Vivian Goodman

Editor's note:  This story was originally published in December of 2015. 

In these last two weeks before Christmas, home cooks are racking their brains and rifling through recipe boxes, trying to recall just how Grandma worked her magic for those traditional holiday treats. 

Every ethnicity has its favorites, and Italians are especially fond of cookies. 

In today’s Quick Bite, WKSU’s Vivian Goodman visits a Bath Township kitchen and an Italian grocery in Highland Heights to nibble a few.

Many Native Americans observe Thanksgiving. They just don’t celebrate it. It’s often a time for somber reflection on a sorrowful history, and always a time to honor ancestors.

But food is important, too, as WKSU’s Vivian Goodman discovered in a kitchen in Kent.


Editor's note: This story was originally published on April 29, 2016.

Cleveland’s restaurant renaissance has been widely recognized. But closer to home, east siders still argue with west siders about which side of the Cuyahoga River has the best cuisine.

The Cleveland Institute of Music is under new leadership. In today’s State of the Arts, WKSU’s Vivian Goodman reports that the new president hopes to strengthen the institute’s reputation as a world-class training ground for classical musicians.

The discordant mix leaking from the practice rooms into the hall corridors is music to Paul Hogle’s ears.

“I love to hear that, that blend of sounds. It’s just magical.”  

Nostalgia is the key ingredient at a restaurant that recently opened in Chagrin Falls. It’s new, but the menu is retro, and the location's  familiar.

For seven years, the sign outside said Fresh Start Diner, and before that for half a century it was Dink’s Colonial Restaurant, a Chagrin Falls culinary landmark.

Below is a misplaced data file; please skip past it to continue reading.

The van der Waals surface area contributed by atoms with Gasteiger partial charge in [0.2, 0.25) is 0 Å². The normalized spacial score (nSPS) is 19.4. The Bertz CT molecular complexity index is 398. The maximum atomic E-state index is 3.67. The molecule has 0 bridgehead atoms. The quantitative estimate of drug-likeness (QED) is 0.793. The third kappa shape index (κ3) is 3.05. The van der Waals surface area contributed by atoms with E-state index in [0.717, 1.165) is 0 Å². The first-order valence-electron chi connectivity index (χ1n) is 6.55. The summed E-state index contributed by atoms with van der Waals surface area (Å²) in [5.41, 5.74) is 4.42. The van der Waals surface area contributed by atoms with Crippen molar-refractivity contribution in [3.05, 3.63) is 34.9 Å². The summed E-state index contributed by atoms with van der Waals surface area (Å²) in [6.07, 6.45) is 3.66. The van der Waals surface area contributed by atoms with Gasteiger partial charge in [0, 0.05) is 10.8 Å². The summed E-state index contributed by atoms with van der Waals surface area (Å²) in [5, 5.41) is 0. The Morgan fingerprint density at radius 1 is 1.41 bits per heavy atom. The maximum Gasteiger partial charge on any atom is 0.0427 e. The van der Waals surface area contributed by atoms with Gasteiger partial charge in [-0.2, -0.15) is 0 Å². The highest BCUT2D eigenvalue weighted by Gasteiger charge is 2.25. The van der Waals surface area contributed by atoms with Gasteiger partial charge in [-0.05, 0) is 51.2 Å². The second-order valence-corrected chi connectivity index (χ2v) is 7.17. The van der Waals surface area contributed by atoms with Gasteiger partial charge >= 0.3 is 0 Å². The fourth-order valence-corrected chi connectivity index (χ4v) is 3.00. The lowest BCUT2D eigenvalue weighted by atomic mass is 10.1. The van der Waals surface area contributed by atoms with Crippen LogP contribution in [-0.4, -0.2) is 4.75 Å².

Jack Krissinger has renamed it North Main Diner. “I’m the owner-operator-chef-general crazy person.” 

He’s a Chagrin Falls townie from way back.

Fall colors are peaking in these last days of a warmer than normal October. For nature lovers venturing out with their cameras, WKSU’s Vivian Goodman offers the guidance of one of Ohio’s leading landscape photographers in today’s State of the Arts.

It’s Indian summer, and we’re not just talking Tribe.

It was 70 degrees and partly cloudy on a late September day when we met Ian Adams just east of Painesville and a mile west of the Perry nuclear plant.

An Akron beekeeper is offering unique types of honey from hives scattered across the city.

In today’s Quick Bite, WKSU’s Vivian Goodman reports the color and flavor of each batch depends on the nectar source in different residential neighborhoods.

Brent Wesley, the founder of Akron Honey Company, works full time in information technology. He got into beekeeping for the love of honey.

Pedestrians as well as car owners are being treated to two art displays in Kent that they might not have expected to see while walking around town or bringing a car in for service.

Wall murals in both a downtown alley and an automotive service center reflect the city’s history as well as a young man’s hometown spirit.